I got that call again. For the second time in my life, I got a call from my pediatrician to tell me something was wrong with my daughter. The same daughter. Of course over the phone they don’t give you many details, nor are they willing to explain to you what exactly all those big medical words actually mean. So instead, I get to use my imagination and that oh so useful internet to build a crisis that may or may not exist.
The first time the pediatrician called, my daughter had the CF gene. For those of you who had to look that up (just like I did) it is cystic fibrosis. Spend five minutes on the internet being educated about that disease, the life expectancy, and all the pain, pills and madness that the disease can be and you will completely understand my panic.
There was my baby girl; beautiful, sweet, alive and aware. Two weeks old and I had to travel four hours to go to a children’s hospital so that she could get tested. She couldn’t smile yet, she couldn’t talk or walk; she couldn’t even hold her head up. Yet she and I had to travel all that way, alone, spend the night in an impersonal hotel room and get through the absolute invasion of another test. My daughter did well with the whole thing, I did not.
Then of course, at three months, she decided to get e-coli poisoning from the water in our city. A one in a million chance of this happening, and it happens to my daughter. Of course, I had to live through four days of being held hostage in a children’s hospital while we waited to find out why she was so sick…and this is what they came up with. Four days of worrying every time I left the room to take a shower, or go the bathroom. Four days of staring at a little baby who had more tubes in her than fingers on her hand, and trying to comfort a baby that never liked a stranger’s touch. My daughter, despite the anger at strangers touching her did well, I did not.
And today, I get a call from that same damn pediatrician’s office to tell me her lead levels are too high. Lead? Where the hell could she be getting lead? We have a brand new home, it isn’t in the city water (at least not enough to poison her), her daycare is off the hook, so where exactly she getting this? Toys? jewelry? I don’t even know. And my daughter isn’t a curious person; she doesn’t pick up things and put them in her mouth. She’s three; she is beyond any temptation of those things…and it certainly wouldn’t have caused this elevated of levels if it was just one thing.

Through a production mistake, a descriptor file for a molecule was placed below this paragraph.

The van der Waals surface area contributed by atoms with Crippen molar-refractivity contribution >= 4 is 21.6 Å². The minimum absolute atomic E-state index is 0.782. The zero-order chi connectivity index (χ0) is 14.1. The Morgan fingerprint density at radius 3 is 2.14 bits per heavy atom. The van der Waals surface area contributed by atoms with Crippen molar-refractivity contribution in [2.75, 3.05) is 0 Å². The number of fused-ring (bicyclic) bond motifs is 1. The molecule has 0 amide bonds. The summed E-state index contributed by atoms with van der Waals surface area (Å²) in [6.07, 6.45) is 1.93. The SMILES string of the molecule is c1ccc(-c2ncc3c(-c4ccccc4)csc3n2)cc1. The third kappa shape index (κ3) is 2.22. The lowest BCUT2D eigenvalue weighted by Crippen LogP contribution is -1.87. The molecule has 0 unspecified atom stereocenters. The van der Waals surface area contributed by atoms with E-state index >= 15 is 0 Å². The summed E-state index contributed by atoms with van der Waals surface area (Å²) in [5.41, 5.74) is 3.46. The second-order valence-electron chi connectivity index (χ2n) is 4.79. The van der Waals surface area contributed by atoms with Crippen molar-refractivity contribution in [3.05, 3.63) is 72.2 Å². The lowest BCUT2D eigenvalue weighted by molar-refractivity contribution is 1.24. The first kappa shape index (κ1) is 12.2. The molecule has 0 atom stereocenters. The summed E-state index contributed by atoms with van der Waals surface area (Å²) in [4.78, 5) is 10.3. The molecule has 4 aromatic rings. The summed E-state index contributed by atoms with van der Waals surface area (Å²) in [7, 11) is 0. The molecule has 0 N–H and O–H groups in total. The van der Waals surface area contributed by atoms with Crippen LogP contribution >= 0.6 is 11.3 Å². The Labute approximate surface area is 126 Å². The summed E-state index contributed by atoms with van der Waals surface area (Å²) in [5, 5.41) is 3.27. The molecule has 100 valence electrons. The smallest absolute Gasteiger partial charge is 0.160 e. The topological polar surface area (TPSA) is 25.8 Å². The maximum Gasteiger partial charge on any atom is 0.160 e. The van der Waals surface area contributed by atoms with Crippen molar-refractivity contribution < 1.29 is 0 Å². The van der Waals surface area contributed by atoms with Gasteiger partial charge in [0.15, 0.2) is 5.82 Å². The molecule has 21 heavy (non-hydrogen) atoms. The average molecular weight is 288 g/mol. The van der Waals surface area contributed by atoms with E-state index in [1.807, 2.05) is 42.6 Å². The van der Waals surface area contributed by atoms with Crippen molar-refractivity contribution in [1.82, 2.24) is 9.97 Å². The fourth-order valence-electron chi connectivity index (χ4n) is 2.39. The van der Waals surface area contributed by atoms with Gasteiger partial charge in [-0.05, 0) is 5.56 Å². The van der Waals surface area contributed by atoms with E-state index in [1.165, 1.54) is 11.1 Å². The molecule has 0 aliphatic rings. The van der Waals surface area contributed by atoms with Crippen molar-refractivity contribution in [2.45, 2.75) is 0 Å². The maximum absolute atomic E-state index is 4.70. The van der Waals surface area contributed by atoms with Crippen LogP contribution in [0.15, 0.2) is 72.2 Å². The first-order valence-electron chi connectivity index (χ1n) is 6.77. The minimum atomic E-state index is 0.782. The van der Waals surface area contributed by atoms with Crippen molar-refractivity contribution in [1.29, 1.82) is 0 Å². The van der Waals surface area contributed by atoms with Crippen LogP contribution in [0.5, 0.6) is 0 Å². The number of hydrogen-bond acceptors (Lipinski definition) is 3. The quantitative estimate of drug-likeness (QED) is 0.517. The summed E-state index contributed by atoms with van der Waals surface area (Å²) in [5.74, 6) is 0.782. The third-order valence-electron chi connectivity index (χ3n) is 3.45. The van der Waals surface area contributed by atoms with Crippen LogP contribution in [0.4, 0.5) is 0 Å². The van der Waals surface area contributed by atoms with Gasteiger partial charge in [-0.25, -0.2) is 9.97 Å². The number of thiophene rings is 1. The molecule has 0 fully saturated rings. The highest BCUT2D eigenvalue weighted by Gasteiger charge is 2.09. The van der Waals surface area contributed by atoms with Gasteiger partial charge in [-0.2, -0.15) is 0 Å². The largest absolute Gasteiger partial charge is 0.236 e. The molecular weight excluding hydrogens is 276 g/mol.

What I find stressful is that these calls aren’t spread over both my children. Only one of them causes me this much fear; the other one (knock on wood) seems to be as healthy as a horse. This child, not so much. I think that if this continual fear wasn’t solely directed to one child, then I wouldn’t think of things like cumulative effects or threes a charm. I am currently hating all clichés.
I shall get through this also. I will deal with the negative effects of this type of poison in her, and I will find and eliminate any potential sources of exposure. I will be a mad woman worrying about this, although I will remain in character long enough to keep it mostly to myself. I will panic, freak, invite all sorts of negative thoughts to consume me; but my child will never know.
Because ultimately, she has to do well, and I do not.
Samantha Jane said:
I’m sorry you are going through all this with her. My nephew had a lead scare last year. It was weird, the finger-stick at the check up read too high, but the hospital tests came back ok. I hope it is the same for your little girl. ((hugs))